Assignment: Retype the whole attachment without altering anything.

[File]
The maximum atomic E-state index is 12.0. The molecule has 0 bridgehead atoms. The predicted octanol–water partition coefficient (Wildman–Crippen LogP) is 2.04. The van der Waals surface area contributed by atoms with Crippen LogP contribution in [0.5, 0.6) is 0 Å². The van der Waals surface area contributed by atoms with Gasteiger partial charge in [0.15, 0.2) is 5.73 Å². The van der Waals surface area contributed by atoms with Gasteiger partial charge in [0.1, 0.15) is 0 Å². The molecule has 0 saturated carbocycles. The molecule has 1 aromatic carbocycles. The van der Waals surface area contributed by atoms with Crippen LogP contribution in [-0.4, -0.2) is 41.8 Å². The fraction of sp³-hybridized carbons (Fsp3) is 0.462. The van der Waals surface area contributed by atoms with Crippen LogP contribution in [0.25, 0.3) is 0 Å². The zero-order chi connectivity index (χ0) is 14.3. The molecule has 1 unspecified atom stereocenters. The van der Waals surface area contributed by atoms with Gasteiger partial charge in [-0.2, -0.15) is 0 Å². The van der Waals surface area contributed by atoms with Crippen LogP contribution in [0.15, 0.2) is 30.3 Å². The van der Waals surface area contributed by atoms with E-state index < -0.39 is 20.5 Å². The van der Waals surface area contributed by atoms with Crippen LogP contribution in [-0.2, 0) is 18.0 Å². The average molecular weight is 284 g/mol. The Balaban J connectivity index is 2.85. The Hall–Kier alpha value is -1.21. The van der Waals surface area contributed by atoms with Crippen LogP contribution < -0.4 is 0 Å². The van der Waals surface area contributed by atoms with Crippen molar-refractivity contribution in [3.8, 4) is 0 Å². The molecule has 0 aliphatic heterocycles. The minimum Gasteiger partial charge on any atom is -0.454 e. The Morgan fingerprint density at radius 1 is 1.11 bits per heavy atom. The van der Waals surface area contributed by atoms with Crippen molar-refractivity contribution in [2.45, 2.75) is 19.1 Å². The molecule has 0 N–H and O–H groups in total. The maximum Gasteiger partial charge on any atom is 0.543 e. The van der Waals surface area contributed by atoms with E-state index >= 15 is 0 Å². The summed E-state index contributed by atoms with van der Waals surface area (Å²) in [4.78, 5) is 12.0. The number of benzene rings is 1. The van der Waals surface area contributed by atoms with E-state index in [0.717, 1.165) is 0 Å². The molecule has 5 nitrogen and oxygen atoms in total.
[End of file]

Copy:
The maximum atomic E-state index is 12.0. The molecule has 0 bridgehead atoms. The predicted octanol–water partition coefficient (Wildman–Crippen LogP) is 2.04. The van der Waals surface area contributed by atoms with Crippen LogP contribution in [0.5, 0.6) is 0 Å². The van der Waals surface area contributed by atoms with Gasteiger partial charge in [0.15, 0.2) is 5.73 Å². The van der Waals surface area contributed by atoms with Gasteiger partial charge in [0.1, 0.15) is 0 Å². The molecule has 0 saturated carbocycles. The molecule has 1 aromatic carbocycles. The van der Waals surface area contributed by atoms with Crippen LogP contribution in [-0.4, -0.2) is 41.8 Å². The fraction of sp³-hybridized carbons (Fsp3) is 0.462. The van der Waals surface area contributed by atoms with Crippen LogP contribution in [0.25, 0.3) is 0 Å². The zero-order chi connectivity index (χ0) is 14.3. The molecule has 1 unspecified atom stereocenters. The van der Waals surface area contributed by atoms with Gasteiger partial charge in [-0.2, -0.15) is 0 Å². The van der Waals surface area contributed by atoms with Crippen LogP contribution in [0.15, 0.2) is 30.3 Å². The van der Waals surface area contributed by atoms with E-state index < -0.39 is 20.5 Å². The van der Waals surface area contributed by atoms with Crippen LogP contribution in [-0.2, 0) is 18.0 Å². The average molecular weight is 284 g/mol. The Balaban J connectivity index is 2.85. The Hall–Kier alpha value is -1.21. The van der Waals surface area contributed by atoms with Crippen LogP contribution < -0.4 is 0 Å². The van der Waals surface area contributed by atoms with Crippen molar-refractivity contribution in [3.8, 4) is 0 Å². The molecule has 0 aliphatic heterocycles. The minimum Gasteiger partial charge on any atom is -0.454 e. The Morgan fingerprint density at radius 1 is 1.11 bits per heavy atom. The van der Waals surface area contributed by atoms with Crippen molar-refractivity contribution in [2.45, 2.75) is 19.1 Å². The molecule has 0 N–H and O–H groups in total. The maximum Gasteiger partial charge on any atom is 0.543 e. The van der Waals surface area contributed by atoms with E-state index >= 15 is 0 Å². The summed E-state index contributed by atoms with van der Waals surface area (Å²) in [4.78, 5) is 12.0. The number of benzene rings is 1. The van der Waals surface area contributed by atoms with E-state index in [0.717, 1.165) is 0 Å². The molecule has 5 nitrogen and oxygen atoms in total.